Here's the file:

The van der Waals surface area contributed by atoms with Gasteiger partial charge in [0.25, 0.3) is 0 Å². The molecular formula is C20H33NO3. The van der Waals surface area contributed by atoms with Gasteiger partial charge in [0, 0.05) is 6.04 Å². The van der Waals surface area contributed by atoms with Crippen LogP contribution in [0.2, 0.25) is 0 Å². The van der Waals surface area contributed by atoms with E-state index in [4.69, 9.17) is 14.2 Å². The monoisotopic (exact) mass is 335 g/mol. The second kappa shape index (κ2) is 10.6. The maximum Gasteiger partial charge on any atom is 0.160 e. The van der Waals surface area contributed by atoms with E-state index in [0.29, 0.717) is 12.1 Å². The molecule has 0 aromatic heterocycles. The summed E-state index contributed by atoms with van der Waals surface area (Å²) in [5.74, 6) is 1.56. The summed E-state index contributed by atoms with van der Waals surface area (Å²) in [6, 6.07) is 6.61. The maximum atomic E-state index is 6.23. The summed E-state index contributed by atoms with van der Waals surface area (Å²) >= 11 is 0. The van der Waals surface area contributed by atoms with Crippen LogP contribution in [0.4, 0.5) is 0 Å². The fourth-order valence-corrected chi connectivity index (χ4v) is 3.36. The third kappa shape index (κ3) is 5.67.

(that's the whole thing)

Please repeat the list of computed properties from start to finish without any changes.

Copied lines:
The van der Waals surface area contributed by atoms with Gasteiger partial charge in [0.25, 0.3) is 0 Å². The molecular formula is C20H33NO3. The van der Waals surface area contributed by atoms with Gasteiger partial charge in [0, 0.05) is 6.04 Å². The van der Waals surface area contributed by atoms with Crippen LogP contribution in [0.2, 0.25) is 0 Å². The van der Waals surface area contributed by atoms with E-state index in [4.69, 9.17) is 14.2 Å². The monoisotopic (exact) mass is 335 g/mol. The second kappa shape index (κ2) is 10.6. The maximum Gasteiger partial charge on any atom is 0.160 e. The van der Waals surface area contributed by atoms with E-state index in [0.29, 0.717) is 12.1 Å². The molecule has 0 aromatic heterocycles. The summed E-state index contributed by atoms with van der Waals surface area (Å²) in [5.74, 6) is 1.56. The summed E-state index contributed by atoms with van der Waals surface area (Å²) in [6, 6.07) is 6.61. The maximum atomic E-state index is 6.23. The summed E-state index contributed by atoms with van der Waals surface area (Å²) >= 11 is 0. The van der Waals surface area contributed by atoms with Crippen LogP contribution in [0.4, 0.5) is 0 Å². The fourth-order valence-corrected chi connectivity index (χ4v) is 3.36. The third kappa shape index (κ3) is 5.67.